Now all roads lead to France and heavy is the tread
Of the living; but the dead returning lightly dance.
Edward Thomas, Roads

Monday, May 25, 2020

George Marshall Reflects on the Meuse-Argonne Offensive

Marshall at Ft. Benning
Former chief of operations for the U.S. First Army during the Meuse-Argonne Offensive,  Lt. Col George C. Marshall led the Army’s Infantry School at Fort Benning during the post-World War I period from 1927 to 1932. In 1931, one of his former instructors, Capt. Lloyd Winters, then assigned to the 21st Infantry Regiment in Hawaii, wrote Marshall to ask for comments for a lecture he planned to deliver for on the Meuse-Argonne operation. Below is the response. I have underlined some points I found particularly striking

Critical reviews of the Meuse-Argonne operation are usually concerned with strategical and larger tactical aspects of the battle. The most instructive phases would seem to be those related to smaller affairs, matters of direction and method within the brigade, and especially in the battalion and the company. However, every lesson should be learned with a clear understanding of the special conditions under which the battle was fought—a tired and outnumbered enemy, unable to strike a heavy counter-blow but extraordinarily skillful in the employment of artillery and machine guns; our troops [were] strong and vigorous, but deficient in training and lacking that finesse of troop leadership which comes from experience.

To me, the following were the most instructive aspects of the battle:

The chaotic conditions which usually developed within a few hours of a formal “jump off”. Troops could be lined up for a set assault and carried through the first phase in comparatively good order, but as the necessity for local decisions, maneuver, adjustments and cooperation developed the efforts became disorganized or confused to a remarkable degree, and only the courage and determination of the natural leaders enabled the troops to press on. Leaders understood how to deploy but seldom how to [re-de]ploy or regroup their scattered forces without bringing the action to a standstill. Fighting of this character will be normal to open warfare.

The inability of subordinate leaders to achieve a combination of fire and movement. Under the stress of battle headlong attacks were usually launched, and while often successful, heavy losses and disorganization usually robbed the unit of further striking power.

Inability of local leaders to approximate any idea of the situation beyond their immediate flanks. The misunderstandings and unfortunate results, due to the above reason, made tragic history over the entire battlefield. The strain of the fighting was so intense that the brain of leaders seemed a blank to all but the violent impressions of their immediate front.

The small part pure tactics played in the handling of most situations. Local decisions were usually dominated by reasons other than tactical,—fatigue, inability or unwillingness to alter existing dispositions, and response to orders to renew the attack by efforts straight to the front. Yet in our training we usually consider only the tactical problem.

Doughboys Advancing in the Argonne

The serious effect of poor arrangements to provide hot food to the fighting line. In the few divisions where the supply of hot food was rigorously required, the more so when the fighting was desperate, troops performed feats utterly beyond those who received cold food or went hungry. The former were able to remain “in the line” for much longer periods, to the great saving of the army reserves being collected to stage a renewed general assault. In prolonged fighting the delivery of food is as important as the maintenance of communications.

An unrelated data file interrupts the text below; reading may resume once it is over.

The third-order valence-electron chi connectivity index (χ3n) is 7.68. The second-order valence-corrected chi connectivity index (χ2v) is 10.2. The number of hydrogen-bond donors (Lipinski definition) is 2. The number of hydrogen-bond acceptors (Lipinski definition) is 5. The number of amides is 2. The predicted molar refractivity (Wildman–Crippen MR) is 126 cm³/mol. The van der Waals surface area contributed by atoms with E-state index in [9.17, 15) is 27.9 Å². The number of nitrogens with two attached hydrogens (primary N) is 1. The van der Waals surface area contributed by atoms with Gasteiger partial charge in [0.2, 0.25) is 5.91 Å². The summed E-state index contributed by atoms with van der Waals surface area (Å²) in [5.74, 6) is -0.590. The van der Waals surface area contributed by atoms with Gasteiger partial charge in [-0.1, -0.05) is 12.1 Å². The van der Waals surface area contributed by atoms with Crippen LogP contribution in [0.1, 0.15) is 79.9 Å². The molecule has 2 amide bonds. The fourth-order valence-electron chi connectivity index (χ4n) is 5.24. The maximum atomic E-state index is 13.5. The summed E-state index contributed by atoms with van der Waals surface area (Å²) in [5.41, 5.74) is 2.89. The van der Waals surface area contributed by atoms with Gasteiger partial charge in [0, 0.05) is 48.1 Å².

The small understanding of the practical proposition of maintaining morale. Few officers understood the fatal effect on their troops of a pessimistic attitude and of criticism of seniors. Where the opposite condition existed the troops often achieved the impossible. Their success was seldom due to tactics or technique, unless it was the technique of leadership. It might truthfully be said that in most instances the performance of the troops could be accurately measured by the mental attitude and bearing of the leaders. It was seldom that a determined, resourceful leader failed. It was seldom that a dispirited or disgruntled or critical leader succeeded. Courage was a common trait, but not fortitude and unquestioned loyalty.

In general, it has seemed to me that we discuss the battle in a large or ponderous fashion, ignoring those features which really determined the issue in the hundreds of local situations which made up the great operation. Unless we deal with the facts about these, the errors will all be repeated, and to a more serious degree in warfare of movement with an army taking the field in the first month of a war.

Source: Lloyd N. Winters Papers, George C. Marshall Research Library, Lexington, Virginia.


  1. Print is too small to read comfortably.

    1. Try holding down the control key and then press the + sign.

  2. Thank you for offering this insightful excerpt from one of the great"s WW1 experience.

  3. Generally, seems like a pretty good life lesson as well for today!

  4. Thanks for this article, show's Gen Marshal's keen mind. I also think some of these thoughts also crossed over into that excellent book - Infantry in Battle - published during Gen Marshal's tenure at Ft Benning.

  5. Enjoyed Marshal's reflections. It is amazing they accomplished what they did. Very difficult transportation issues.